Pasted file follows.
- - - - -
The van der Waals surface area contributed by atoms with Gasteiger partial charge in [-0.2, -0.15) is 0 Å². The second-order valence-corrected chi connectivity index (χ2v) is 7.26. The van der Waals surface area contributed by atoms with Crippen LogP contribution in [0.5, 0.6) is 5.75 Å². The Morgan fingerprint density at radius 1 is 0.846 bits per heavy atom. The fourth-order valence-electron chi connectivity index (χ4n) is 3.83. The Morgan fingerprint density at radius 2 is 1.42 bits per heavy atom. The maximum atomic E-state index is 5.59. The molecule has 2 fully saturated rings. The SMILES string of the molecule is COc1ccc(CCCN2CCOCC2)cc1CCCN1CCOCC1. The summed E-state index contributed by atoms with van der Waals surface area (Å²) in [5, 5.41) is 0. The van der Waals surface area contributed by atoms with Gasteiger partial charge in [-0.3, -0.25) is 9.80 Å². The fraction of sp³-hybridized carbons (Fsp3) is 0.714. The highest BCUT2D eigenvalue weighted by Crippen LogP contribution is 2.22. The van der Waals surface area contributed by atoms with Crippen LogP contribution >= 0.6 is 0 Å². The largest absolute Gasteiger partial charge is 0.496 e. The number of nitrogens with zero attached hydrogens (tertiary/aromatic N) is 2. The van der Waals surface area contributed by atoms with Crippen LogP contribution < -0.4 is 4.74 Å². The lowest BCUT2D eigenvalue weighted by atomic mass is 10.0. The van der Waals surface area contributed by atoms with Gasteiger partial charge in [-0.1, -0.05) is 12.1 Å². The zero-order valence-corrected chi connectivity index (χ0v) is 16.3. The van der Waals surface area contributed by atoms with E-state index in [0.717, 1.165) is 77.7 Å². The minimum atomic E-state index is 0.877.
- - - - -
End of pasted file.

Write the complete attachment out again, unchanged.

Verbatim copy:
The van der Waals surface area contributed by atoms with Gasteiger partial charge in [-0.2, -0.15) is 0 Å². The second-order valence-corrected chi connectivity index (χ2v) is 7.26. The van der Waals surface area contributed by atoms with Crippen LogP contribution in [0.5, 0.6) is 5.75 Å². The Morgan fingerprint density at radius 1 is 0.846 bits per heavy atom. The fourth-order valence-electron chi connectivity index (χ4n) is 3.83. The Morgan fingerprint density at radius 2 is 1.42 bits per heavy atom. The maximum atomic E-state index is 5.59. The molecule has 2 fully saturated rings. The SMILES string of the molecule is COc1ccc(CCCN2CCOCC2)cc1CCCN1CCOCC1. The summed E-state index contributed by atoms with van der Waals surface area (Å²) in [5, 5.41) is 0. The van der Waals surface area contributed by atoms with Gasteiger partial charge in [-0.3, -0.25) is 9.80 Å². The fraction of sp³-hybridized carbons (Fsp3) is 0.714. The highest BCUT2D eigenvalue weighted by Crippen LogP contribution is 2.22. The van der Waals surface area contributed by atoms with Crippen LogP contribution >= 0.6 is 0 Å². The largest absolute Gasteiger partial charge is 0.496 e. The number of nitrogens with zero attached hydrogens (tertiary/aromatic N) is 2. The van der Waals surface area contributed by atoms with Crippen LogP contribution < -0.4 is 4.74 Å². The lowest BCUT2D eigenvalue weighted by atomic mass is 10.0. The van der Waals surface area contributed by atoms with Gasteiger partial charge in [-0.1, -0.05) is 12.1 Å². The zero-order valence-corrected chi connectivity index (χ0v) is 16.3. The van der Waals surface area contributed by atoms with E-state index in [0.717, 1.165) is 77.7 Å². The minimum atomic E-state index is 0.877.